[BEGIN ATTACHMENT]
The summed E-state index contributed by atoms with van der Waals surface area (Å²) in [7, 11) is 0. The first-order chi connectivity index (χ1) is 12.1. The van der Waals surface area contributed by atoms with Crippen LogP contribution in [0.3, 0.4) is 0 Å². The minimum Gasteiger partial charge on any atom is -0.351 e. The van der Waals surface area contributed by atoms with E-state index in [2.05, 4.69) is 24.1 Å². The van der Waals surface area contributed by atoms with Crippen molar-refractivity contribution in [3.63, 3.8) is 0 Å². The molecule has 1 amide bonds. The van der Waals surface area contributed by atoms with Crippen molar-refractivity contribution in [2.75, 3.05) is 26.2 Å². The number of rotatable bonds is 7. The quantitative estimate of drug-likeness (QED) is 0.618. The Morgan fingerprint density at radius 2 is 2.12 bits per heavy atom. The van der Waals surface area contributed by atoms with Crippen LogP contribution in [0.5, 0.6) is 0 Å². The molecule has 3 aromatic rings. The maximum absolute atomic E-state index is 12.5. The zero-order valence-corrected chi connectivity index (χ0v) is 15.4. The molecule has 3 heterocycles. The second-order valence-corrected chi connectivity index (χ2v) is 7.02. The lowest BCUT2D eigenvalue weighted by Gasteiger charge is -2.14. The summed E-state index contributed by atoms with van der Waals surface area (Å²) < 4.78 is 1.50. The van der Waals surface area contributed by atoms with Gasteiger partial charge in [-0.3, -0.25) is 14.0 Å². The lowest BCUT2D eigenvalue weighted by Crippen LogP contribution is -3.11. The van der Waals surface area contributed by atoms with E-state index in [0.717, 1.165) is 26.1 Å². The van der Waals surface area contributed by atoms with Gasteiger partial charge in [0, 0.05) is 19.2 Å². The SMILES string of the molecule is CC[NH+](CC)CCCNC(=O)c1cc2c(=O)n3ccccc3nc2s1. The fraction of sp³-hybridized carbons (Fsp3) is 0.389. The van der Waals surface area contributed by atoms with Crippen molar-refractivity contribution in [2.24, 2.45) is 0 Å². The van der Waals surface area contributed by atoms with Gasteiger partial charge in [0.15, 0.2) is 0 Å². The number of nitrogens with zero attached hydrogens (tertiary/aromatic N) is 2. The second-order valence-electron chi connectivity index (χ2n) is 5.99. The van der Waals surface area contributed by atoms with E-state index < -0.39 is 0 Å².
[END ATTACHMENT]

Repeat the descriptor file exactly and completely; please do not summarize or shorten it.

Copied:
The summed E-state index contributed by atoms with van der Waals surface area (Å²) in [7, 11) is 0. The first-order chi connectivity index (χ1) is 12.1. The van der Waals surface area contributed by atoms with Crippen LogP contribution in [0.3, 0.4) is 0 Å². The minimum Gasteiger partial charge on any atom is -0.351 e. The van der Waals surface area contributed by atoms with E-state index in [2.05, 4.69) is 24.1 Å². The van der Waals surface area contributed by atoms with Crippen molar-refractivity contribution in [3.63, 3.8) is 0 Å². The molecule has 1 amide bonds. The van der Waals surface area contributed by atoms with Crippen molar-refractivity contribution in [2.75, 3.05) is 26.2 Å². The number of rotatable bonds is 7. The quantitative estimate of drug-likeness (QED) is 0.618. The Morgan fingerprint density at radius 2 is 2.12 bits per heavy atom. The van der Waals surface area contributed by atoms with Crippen LogP contribution in [0.5, 0.6) is 0 Å². The molecule has 3 aromatic rings. The maximum absolute atomic E-state index is 12.5. The zero-order valence-corrected chi connectivity index (χ0v) is 15.4. The molecule has 3 heterocycles. The second-order valence-corrected chi connectivity index (χ2v) is 7.02. The lowest BCUT2D eigenvalue weighted by Gasteiger charge is -2.14. The summed E-state index contributed by atoms with van der Waals surface area (Å²) < 4.78 is 1.50. The van der Waals surface area contributed by atoms with Gasteiger partial charge in [-0.3, -0.25) is 14.0 Å². The lowest BCUT2D eigenvalue weighted by Crippen LogP contribution is -3.11. The van der Waals surface area contributed by atoms with E-state index in [0.717, 1.165) is 26.1 Å². The van der Waals surface area contributed by atoms with Gasteiger partial charge in [0, 0.05) is 19.2 Å². The SMILES string of the molecule is CC[NH+](CC)CCCNC(=O)c1cc2c(=O)n3ccccc3nc2s1. The fraction of sp³-hybridized carbons (Fsp3) is 0.389. The van der Waals surface area contributed by atoms with Crippen molar-refractivity contribution in [2.24, 2.45) is 0 Å². The van der Waals surface area contributed by atoms with Gasteiger partial charge in [0.15, 0.2) is 0 Å². The number of nitrogens with zero attached hydrogens (tertiary/aromatic N) is 2. The second-order valence-electron chi connectivity index (χ2n) is 5.99. The van der Waals surface area contributed by atoms with E-state index < -0.39 is 0 Å².